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Asynchrony of A/V (Pt 2): Resolution of Hearing

In my previous article, I introduced the topic of Asynchrony in A/V Media and discussed some of the industry’s standards and opinions. I also provided a small table of useful figures pertaining to the subject.

This article will focus on our ability to perceive Asynchrony of Audio and Visual Material.

The Resolution of Hearing

The first part of this is to look at how fast our ears react to sounds or, more accurately, the resolution of our hearing. If a sound has an echo, how much delay must there be between each sound for our ears to perceive that echo, rather than as a meshing of the two. This figure is generally accepted as 30ms, however it would differ from person to person and particular sound.

Essentially though, a snare hit with 10ms delay before the echo would only be perceived as a thickened or messy sound; with 30ms or more, two distinct sounds should be heard. If you look back at the figures table, 30ms is ¾ of a frame of visual media, as such you could suggest that our ears are quick enough to pick up syncing errors of this speed. The truth however is slightly different, it’s not only our ears in question; the brain is receiving both light and sound information simultaneously. The other issue is that 30ms is the boundary for an echo, in a syncing error you don’t have the original sound on time and then a repeat there is only the delayed sound to be heard.

How We Perceive Sync Errors Between Sound & Video

A test carried out by Reeves & Voelker set out to find out with pretty interesting results. They found that their test subjects could accurately detect sync errors with 5 frames of sync error. They did find that a majority could perceive errors at 2.5 frames, but not all. This is much bigger than the industry seems to suggest is necessary. In time this would relate to 200ms or 100ms.

The Test…

For my own research I carried out a similar test; I took a pre-made music video and split it into 5 different clips, I then moved the audio around to varying levels of error. These clips were then played to a small group who were asked to say whether they believed there was or wasn’t any sync problems. The graph below shows the percentage of correct answers given:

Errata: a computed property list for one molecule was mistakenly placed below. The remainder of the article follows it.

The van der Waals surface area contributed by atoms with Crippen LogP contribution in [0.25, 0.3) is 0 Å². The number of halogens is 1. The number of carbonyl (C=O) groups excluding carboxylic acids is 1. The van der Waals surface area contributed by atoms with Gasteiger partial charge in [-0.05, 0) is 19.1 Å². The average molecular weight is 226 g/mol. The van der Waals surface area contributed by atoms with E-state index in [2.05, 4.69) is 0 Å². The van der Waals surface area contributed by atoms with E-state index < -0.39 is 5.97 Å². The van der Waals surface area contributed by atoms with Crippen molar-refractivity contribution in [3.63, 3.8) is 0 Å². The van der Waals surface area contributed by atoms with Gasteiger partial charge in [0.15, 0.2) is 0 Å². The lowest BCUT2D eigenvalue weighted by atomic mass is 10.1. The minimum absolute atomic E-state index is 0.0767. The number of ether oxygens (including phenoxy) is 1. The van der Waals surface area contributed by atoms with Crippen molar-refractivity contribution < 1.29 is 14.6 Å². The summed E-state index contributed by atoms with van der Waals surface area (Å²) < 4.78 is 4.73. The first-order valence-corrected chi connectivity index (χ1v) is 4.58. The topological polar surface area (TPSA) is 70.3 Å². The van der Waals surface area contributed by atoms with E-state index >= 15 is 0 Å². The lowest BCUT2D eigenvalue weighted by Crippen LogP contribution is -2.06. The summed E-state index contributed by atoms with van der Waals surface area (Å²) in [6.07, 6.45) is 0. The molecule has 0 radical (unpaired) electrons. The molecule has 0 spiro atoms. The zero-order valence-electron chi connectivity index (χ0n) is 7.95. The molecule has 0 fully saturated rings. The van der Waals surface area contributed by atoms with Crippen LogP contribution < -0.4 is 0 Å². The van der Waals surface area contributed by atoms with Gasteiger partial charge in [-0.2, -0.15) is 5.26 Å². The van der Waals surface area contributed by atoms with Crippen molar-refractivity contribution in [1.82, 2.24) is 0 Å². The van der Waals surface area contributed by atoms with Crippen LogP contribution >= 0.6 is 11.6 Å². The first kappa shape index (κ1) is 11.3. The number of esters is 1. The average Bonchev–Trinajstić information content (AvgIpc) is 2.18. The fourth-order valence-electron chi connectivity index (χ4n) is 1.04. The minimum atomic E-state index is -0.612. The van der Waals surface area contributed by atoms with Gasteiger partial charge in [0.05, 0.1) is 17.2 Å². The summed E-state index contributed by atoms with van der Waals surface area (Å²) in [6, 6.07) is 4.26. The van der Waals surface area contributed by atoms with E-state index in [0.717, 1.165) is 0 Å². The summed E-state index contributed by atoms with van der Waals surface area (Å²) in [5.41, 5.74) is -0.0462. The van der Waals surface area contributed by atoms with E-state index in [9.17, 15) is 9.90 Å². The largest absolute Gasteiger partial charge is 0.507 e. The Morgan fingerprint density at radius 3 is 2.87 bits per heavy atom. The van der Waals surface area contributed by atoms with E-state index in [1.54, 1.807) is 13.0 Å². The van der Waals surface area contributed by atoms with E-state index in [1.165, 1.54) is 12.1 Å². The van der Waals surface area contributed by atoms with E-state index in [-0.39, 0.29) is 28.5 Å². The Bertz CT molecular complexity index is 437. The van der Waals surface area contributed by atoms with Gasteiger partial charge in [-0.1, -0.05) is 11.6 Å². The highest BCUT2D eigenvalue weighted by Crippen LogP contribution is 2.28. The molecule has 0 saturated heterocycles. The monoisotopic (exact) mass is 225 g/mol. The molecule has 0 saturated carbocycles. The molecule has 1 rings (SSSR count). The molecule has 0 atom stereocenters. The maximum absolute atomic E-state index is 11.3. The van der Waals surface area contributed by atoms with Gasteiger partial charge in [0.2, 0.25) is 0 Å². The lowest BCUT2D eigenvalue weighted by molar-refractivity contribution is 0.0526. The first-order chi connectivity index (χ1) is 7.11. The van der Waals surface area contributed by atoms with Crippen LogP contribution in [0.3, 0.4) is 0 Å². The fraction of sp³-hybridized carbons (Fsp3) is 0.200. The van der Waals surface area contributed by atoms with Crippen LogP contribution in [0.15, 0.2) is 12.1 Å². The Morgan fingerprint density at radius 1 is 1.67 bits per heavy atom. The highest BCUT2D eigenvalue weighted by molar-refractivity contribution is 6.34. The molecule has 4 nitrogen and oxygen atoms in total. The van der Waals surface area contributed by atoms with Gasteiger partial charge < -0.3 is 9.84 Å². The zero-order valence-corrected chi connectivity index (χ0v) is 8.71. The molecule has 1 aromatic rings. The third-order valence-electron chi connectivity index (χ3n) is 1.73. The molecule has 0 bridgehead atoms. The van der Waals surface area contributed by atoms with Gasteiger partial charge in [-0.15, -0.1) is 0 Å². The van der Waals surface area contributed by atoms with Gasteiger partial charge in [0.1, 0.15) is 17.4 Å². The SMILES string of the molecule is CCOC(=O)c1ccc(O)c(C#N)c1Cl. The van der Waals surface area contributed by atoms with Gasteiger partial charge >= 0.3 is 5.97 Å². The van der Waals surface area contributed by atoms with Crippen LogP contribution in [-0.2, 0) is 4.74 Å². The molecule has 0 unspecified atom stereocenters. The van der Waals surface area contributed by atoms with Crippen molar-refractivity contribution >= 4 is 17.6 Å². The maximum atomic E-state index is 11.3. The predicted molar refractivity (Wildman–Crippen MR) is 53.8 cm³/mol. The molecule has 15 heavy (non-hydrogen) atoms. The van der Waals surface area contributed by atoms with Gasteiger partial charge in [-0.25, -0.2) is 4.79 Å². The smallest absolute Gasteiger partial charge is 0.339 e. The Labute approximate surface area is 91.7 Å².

AV Results Test

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  • Video 1 was 2 frames out and only 38% could tell this, while 38% is a low number having over a third of your audience able to see a problem would be very bad for a film/TV producer.
  • Video 3 was left with the audio in time to the video so the 83% for that video was the people who correctly said there wasn’t any error.
  • Videos 2 and 4 were four frames and seven frames out of sync and both show a much higher percentage. Seven frames would be considered a big problem, though it is unlikely that a competent editor/mixer would make that kind of error, however as I’ll discuss in the third part there are other ways of Asynchrony appearing.
  • Video 5 is the most interesting result and the one the editors should take most note of. Video 5 had the audio placed four frames early to it video counter-part, and as the graph almost the entire test group was able to see the error.

I Believe Early Video Caused an Issue Due to The Un-realism.

In nature we are used to seeing things before hearing them due to the speed difference between sound and light. We know that a drum or cannon hit or fired in the distance will be heard a second or so later, depending on the distance. As such, it appears our brain allows a certain level of difference for this before we register it as out of sync. In real-life however, we would never hear something before seeing it because nothing travels faster than light. Our brain has allowance for audio being perceived before visual data, and so it is essential when editing video that audio is never put before its visual counterpart.

{ In Part 3 of this article I’ll discuss Asynchrony & why it’s important to avoid, and the situations in which you could expect Asynchrony to be introduced.}

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Michael Pinson

Michael Pinson

Educated at Birmingham City University on the BSc (Hons) Sound Engineering & Production course. I was awarded a 2.1 Class award for the degree and a 1st class award for my dissertation. Proud owner of UAD-2 Duo and Melodyne.

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